2. The method of claim 1, further comprising the step of creating a barrier in said main table that is not to be crossed during said enumeration traversal.
3. The method of claim 1, further comprising the step of identifying a cell as a non-terminal cell, where the contents of said non-terminal cell reference another table.
4. The method of claim 3, further comprising the step of identifying a non-terminal cell as a variable cell, where the contents of said variable cell also reference an algorithm which will be performed when said interactive voice response system detects a variable in a spoken utterance.
5. The method of claim 1, further comprising the step of identifying a cell as an optional cell, where valid utterances that include said optional cell are valid both with and without contents of said optional cell.
6. The method of claim 1, further comprising the step of identifying a cell as an automatic speech recognition (ASR) system directive cell, where the contents of said ASR directive cell have special meaning to an ASR system.
7. The method of claim 1, wherein said step of performing an enumeration traversal comprises the following steps:
a) beginning with the topmost, leftmost non-blank cell in said main table;
b) recording contents of said topmost, leftmost non-blank cell in an utterance buffer;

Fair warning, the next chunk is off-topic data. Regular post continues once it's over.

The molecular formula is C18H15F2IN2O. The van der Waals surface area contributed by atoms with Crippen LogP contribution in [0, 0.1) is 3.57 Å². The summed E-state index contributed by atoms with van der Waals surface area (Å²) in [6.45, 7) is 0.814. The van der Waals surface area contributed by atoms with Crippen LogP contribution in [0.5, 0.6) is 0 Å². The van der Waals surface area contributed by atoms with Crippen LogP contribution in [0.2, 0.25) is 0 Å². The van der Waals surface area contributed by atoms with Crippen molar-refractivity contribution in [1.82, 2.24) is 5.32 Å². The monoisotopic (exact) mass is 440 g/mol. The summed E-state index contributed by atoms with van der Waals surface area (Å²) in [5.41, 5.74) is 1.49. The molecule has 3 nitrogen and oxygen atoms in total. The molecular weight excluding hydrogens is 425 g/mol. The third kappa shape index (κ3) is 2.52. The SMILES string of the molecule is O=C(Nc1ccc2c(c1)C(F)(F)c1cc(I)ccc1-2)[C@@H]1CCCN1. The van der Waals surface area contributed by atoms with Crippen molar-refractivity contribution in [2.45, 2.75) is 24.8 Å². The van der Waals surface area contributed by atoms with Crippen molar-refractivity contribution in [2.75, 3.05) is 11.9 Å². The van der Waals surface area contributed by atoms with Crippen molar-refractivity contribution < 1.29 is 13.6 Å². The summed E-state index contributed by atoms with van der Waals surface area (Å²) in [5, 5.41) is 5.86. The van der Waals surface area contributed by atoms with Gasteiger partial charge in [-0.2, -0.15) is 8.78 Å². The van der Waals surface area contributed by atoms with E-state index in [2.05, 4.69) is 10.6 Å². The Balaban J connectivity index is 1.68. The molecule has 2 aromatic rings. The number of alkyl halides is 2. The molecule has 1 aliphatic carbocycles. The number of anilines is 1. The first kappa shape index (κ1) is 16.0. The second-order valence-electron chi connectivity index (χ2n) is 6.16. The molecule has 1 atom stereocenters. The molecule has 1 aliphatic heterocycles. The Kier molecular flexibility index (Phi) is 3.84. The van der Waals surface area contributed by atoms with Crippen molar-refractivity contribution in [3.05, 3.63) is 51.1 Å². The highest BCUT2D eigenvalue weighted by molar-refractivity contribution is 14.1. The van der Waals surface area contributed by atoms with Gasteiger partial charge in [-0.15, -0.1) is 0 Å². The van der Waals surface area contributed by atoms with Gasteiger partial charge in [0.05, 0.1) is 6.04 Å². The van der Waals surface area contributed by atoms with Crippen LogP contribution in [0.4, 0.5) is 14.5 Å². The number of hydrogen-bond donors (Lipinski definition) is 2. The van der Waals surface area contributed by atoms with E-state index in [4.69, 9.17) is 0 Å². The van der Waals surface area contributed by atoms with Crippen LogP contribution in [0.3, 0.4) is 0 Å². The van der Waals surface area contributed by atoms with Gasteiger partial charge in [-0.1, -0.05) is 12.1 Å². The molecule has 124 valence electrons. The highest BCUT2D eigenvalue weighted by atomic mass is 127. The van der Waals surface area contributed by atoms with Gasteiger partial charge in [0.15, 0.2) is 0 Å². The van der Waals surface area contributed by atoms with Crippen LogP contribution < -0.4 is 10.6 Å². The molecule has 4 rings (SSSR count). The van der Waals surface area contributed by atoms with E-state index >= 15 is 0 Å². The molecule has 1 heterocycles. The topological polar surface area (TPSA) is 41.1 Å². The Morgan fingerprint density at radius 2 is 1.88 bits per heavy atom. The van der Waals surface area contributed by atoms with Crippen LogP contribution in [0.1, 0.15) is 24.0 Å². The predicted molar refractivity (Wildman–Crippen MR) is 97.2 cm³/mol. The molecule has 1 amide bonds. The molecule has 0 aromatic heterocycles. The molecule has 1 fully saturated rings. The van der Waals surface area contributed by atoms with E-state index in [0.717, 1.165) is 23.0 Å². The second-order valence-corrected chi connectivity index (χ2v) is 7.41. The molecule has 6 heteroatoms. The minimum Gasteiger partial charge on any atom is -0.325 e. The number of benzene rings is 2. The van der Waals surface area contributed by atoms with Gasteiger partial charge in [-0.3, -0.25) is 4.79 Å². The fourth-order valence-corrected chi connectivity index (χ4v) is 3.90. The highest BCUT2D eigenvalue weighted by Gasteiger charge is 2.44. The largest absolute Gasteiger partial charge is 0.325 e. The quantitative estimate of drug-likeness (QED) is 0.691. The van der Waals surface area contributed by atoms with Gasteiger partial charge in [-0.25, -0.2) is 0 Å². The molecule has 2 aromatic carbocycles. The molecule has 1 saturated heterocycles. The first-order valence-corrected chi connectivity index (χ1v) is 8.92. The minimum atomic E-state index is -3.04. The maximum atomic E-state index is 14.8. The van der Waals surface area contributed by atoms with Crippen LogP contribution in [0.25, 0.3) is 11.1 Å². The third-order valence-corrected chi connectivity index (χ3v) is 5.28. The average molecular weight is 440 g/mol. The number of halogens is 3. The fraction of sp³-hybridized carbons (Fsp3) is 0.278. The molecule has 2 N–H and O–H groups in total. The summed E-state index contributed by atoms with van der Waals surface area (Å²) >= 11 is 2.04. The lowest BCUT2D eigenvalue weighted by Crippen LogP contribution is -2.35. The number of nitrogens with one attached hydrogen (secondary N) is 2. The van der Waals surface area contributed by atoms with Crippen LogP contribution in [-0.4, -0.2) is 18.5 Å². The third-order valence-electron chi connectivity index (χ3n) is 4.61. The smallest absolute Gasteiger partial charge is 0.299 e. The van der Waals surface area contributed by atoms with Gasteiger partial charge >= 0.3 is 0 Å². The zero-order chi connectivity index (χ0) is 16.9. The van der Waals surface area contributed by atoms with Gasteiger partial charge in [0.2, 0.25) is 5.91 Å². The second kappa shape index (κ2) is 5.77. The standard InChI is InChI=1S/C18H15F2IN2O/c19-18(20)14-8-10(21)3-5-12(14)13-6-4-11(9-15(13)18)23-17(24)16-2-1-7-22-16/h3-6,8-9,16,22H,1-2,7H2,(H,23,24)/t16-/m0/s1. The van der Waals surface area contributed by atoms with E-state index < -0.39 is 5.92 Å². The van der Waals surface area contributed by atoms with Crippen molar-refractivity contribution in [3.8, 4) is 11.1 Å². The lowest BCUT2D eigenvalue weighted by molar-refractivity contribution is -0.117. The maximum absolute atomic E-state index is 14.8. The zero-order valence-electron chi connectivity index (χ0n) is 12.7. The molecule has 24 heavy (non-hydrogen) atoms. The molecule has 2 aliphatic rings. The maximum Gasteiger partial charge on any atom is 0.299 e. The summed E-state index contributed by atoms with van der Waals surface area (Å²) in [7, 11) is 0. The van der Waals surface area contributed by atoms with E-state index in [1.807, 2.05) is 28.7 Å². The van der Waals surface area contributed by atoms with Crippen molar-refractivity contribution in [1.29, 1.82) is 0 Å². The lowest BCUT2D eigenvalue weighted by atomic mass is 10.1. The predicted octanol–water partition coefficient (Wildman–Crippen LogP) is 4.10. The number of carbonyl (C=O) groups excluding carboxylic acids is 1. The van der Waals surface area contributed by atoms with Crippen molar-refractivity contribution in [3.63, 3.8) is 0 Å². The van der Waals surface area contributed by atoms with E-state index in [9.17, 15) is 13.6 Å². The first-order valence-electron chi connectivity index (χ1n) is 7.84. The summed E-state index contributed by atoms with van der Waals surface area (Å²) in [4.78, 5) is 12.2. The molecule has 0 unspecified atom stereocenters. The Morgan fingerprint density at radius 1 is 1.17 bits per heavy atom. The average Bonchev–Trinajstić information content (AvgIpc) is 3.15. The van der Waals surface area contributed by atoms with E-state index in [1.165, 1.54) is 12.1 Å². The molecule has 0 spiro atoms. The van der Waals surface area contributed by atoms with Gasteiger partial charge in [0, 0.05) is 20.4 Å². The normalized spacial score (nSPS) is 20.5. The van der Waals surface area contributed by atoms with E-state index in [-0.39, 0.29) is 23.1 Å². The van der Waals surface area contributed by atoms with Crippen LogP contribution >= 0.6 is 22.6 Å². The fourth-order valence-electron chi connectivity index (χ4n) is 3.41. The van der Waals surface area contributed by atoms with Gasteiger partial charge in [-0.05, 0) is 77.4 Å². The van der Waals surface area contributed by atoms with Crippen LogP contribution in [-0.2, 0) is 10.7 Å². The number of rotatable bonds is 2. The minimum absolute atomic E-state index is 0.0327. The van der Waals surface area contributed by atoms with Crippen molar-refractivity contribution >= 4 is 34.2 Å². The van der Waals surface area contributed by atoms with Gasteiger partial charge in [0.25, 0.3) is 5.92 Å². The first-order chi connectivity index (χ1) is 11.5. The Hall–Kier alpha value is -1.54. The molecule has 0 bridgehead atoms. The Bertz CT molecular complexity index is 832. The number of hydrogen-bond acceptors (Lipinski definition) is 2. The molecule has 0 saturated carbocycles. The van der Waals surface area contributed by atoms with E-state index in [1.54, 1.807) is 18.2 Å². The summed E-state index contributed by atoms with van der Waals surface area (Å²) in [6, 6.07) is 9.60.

c) moving to next non-blank cell to the right and appending contents of said cell to said utterance buffer;
d) repeating step (c) until marked column is reached;
e) writing contents of said utterance buffer to said first output file;
f) moving left to the previous non-blank cell whose contents are in said utterance buffer and erasing contents of said previous non-blank cell from utterance buffer;
g) repeating step (f) until current cell has vertically adjacent non-blank cell below said current cell with no heavy line between said current cell and said vertically adjacent non-blank cell;
h) moving down to said vertically adjacent non-blank cell and appending contents of said vertically adjacent non-blank cell to said utterance buffer; and
i) repeating steps (b)-(h) until entire main table has been traversed.
8. The method of claim 7, wherein said step of analyzing further comprises the steps of:
j) grouping contents of vertically adjacent cells with logical OR; and
k) combining said grouped contents which are horizontally adjacent with logical AND.
9. A computer system for creating a language grammar, said computer system comprising:
a main table of columns and rows of cells;